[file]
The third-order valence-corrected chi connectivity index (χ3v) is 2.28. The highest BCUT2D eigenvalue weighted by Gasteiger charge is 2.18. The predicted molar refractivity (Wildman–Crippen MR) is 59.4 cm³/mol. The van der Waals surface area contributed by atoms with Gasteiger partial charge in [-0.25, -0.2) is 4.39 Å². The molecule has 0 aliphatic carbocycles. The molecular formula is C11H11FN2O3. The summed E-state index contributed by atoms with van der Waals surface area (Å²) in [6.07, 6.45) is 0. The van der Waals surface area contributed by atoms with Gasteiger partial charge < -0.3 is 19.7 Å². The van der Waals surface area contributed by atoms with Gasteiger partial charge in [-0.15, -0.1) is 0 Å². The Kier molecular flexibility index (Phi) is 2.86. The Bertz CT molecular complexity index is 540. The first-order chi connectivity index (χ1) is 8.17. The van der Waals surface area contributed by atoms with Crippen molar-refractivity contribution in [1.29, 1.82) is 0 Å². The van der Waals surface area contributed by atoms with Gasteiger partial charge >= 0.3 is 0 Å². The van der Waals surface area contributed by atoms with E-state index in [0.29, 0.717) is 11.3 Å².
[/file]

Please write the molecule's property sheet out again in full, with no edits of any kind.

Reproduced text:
The third-order valence-corrected chi connectivity index (χ3v) is 2.28. The highest BCUT2D eigenvalue weighted by Gasteiger charge is 2.18. The predicted molar refractivity (Wildman–Crippen MR) is 59.4 cm³/mol. The van der Waals surface area contributed by atoms with Gasteiger partial charge in [-0.25, -0.2) is 4.39 Å². The molecule has 0 aliphatic carbocycles. The molecular formula is C11H11FN2O3. The summed E-state index contributed by atoms with van der Waals surface area (Å²) in [6.07, 6.45) is 0. The van der Waals surface area contributed by atoms with Gasteiger partial charge < -0.3 is 19.7 Å². The van der Waals surface area contributed by atoms with Gasteiger partial charge in [-0.15, -0.1) is 0 Å². The Kier molecular flexibility index (Phi) is 2.86. The Bertz CT molecular complexity index is 540. The first-order chi connectivity index (χ1) is 8.17. The van der Waals surface area contributed by atoms with Crippen molar-refractivity contribution in [1.29, 1.82) is 0 Å². The van der Waals surface area contributed by atoms with Gasteiger partial charge >= 0.3 is 0 Å². The van der Waals surface area contributed by atoms with E-state index in [0.29, 0.717) is 11.3 Å².